After Trump’s Meek Response, White House Denounces Violence In Charlottesville

In a bid to reduce public criticism of President Donald Trump’s meek response to white nationalist violence in Charlottesville, Virginia, on Saturday, White House issued a statement on Sunday to unequivocally condemn white supremacist groups for igniting violence that led to one person’s death at a rally.

President Trump’s omission of direct reference to the white groups for their role in inciting violence that ended up in a car plowing into a crowd of counter-protesters, killing one and injuring 19 people, has sparked criticism from all corners of the political spectrum.

Senator Marco Rubio, Republican of Florida, was unreserved for his sharp criticism of the violent acts by white groups. Just as important, he was equally critical of the president whose description of events “for what they are” mattered for the “nation to hear.”

In an earlier tweet, he said there was nothing patriotic about Nazis and Ku Klux Klan.

Republican Senator from Colorado, Cory Garnder, was also candid in his portrayal of what happened in Charlottesville. He wrote on Twitter: Mr. President – we must call evil but its name. These were white supremacists and this was domestic terrorism.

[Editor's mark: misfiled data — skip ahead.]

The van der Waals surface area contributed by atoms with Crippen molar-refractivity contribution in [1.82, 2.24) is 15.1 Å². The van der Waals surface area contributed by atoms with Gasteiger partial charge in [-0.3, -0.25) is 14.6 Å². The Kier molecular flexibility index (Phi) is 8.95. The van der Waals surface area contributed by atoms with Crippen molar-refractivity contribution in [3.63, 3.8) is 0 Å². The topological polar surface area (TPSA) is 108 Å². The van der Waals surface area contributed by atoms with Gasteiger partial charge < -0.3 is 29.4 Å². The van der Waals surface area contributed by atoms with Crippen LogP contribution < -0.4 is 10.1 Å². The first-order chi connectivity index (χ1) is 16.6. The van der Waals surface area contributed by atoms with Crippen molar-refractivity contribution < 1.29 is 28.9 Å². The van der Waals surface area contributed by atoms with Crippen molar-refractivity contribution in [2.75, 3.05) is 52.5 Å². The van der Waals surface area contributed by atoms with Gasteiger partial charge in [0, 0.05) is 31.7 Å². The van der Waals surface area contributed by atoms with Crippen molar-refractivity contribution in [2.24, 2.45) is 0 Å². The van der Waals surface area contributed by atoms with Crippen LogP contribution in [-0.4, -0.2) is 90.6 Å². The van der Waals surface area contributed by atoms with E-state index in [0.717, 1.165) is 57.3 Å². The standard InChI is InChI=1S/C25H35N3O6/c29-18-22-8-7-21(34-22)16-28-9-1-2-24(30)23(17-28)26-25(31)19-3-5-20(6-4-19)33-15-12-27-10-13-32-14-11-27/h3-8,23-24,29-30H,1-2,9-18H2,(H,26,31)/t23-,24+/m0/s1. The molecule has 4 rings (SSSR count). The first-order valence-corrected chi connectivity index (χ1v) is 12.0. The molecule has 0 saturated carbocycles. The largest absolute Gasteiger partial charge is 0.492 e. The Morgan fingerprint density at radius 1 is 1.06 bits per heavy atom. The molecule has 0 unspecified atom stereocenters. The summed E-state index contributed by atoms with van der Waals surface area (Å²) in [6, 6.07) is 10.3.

In Charlottesville, the scenes of the violent scuffle between rival groups and a car’s driving into the crowd left deep scars in public imagination. But in the leading up to the tragic showdown and the car terror, there were hundreds of white nationalists marching with torches on Friday night to protest the removal of the statue of Robert E. Lee.

With them, Neo-Nazis and Ku Klux Klan members chanted xenophobic slogans, displaying their will to take the country back from “Jews and foreigners.”

On Saturday, when a group of counter-protesters gathered together, brawls broke out and the state police intervened to disperse clashing groups. The violence turned nasty when a car drove toward the counter-protesters and unleashed a deadly terror.

President Trump, in his initial reaction, condemned in the strongest terms “this egregious┬ádisplay of hatred, bigotry and violence on many sides.”

The White House statement clarified the main object of his criticism.

“The president said very strongly in his statement yesterday that he condemns all forms of violence, bigotry and hatred. Of course that includes white supremacists, K.K.K. neo-Nazi and all extremist groups. He called for national unity and bringing all Americans together,” the statement read.